• would we be even considering this if it wasn’t Joe asking for it?
This last question is often the killer question and the most important. Because if the superstar employee asks us to relocate his job to his desired global location, what do we do when the slightly-above-average employee asks the same thing? And if the very average employee asks? It soon becomes quite hard to maintain any degree of consistency or fairness, particularly if it has become completely divorced from business need.
 
So, in response to this trend, I have to admit that I spend quite a lot of time saying no. Not because I don’t value employees or trust them to work in different locations, but because I recognise that we have to have some degree of consistency with how we treat staff and the precedents we set. We are undoubtedly very good at being flexible…but there is a danger that we become so flexible that we actually forget to critically examine the business need for granting any of these moves. You may not agree with me on this; you may feel in this day and age employees should be able to work wherever in the world they want to provided they get their jobs done…the fact is that we, like many organisations, are simply not at that point yet.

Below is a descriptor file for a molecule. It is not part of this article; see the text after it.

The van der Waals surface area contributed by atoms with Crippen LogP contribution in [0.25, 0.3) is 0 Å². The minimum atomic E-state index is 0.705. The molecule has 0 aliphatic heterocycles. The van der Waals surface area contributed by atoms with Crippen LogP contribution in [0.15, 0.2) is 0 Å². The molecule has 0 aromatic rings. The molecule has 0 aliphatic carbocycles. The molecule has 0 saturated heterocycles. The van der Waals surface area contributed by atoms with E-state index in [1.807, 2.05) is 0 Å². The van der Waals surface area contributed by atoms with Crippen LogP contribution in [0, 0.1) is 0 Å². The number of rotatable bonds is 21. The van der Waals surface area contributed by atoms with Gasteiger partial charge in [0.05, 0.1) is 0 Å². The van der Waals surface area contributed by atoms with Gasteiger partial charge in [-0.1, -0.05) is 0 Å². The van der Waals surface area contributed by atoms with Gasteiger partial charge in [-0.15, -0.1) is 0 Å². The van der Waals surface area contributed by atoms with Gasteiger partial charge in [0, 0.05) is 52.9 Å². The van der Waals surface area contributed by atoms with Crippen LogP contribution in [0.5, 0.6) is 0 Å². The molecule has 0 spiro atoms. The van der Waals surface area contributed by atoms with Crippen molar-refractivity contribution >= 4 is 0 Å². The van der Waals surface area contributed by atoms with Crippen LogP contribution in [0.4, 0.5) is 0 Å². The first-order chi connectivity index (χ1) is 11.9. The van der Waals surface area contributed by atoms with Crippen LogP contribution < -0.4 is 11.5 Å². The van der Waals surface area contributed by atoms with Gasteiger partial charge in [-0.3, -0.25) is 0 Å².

As for the reasons behind this trend, and the sister trend of requesting sabbaticals, I suspect that it has much to do with the global economic environment, the attraction of relocating to another country and retaining a role within an organisation that you already know, whilst maintaining your length of service. I totally understand why people are asking for this and reducing their own personal risk of potentially facing a period of unemployment. These are most certainly interesting times.
 
I’d love to know what trends you’re experiencing in your workplace, what you’ve been noticing and how you’re dealing with it.
 

Today’s post was going to be all about the Unconference.  And there definitely will be a post about that soon, once I have reflected a little more on it.

Today though, something else happened which really made me think.

I am very lucky in that I don’t feel guilty about being a working mum. I don’t judge anyone for their working arrangements, as life is more than tough enough already balancing home, work, life and children. It struck me today though how precarious the guilt-free state is and how it can quite easily be wobbled by very minor things.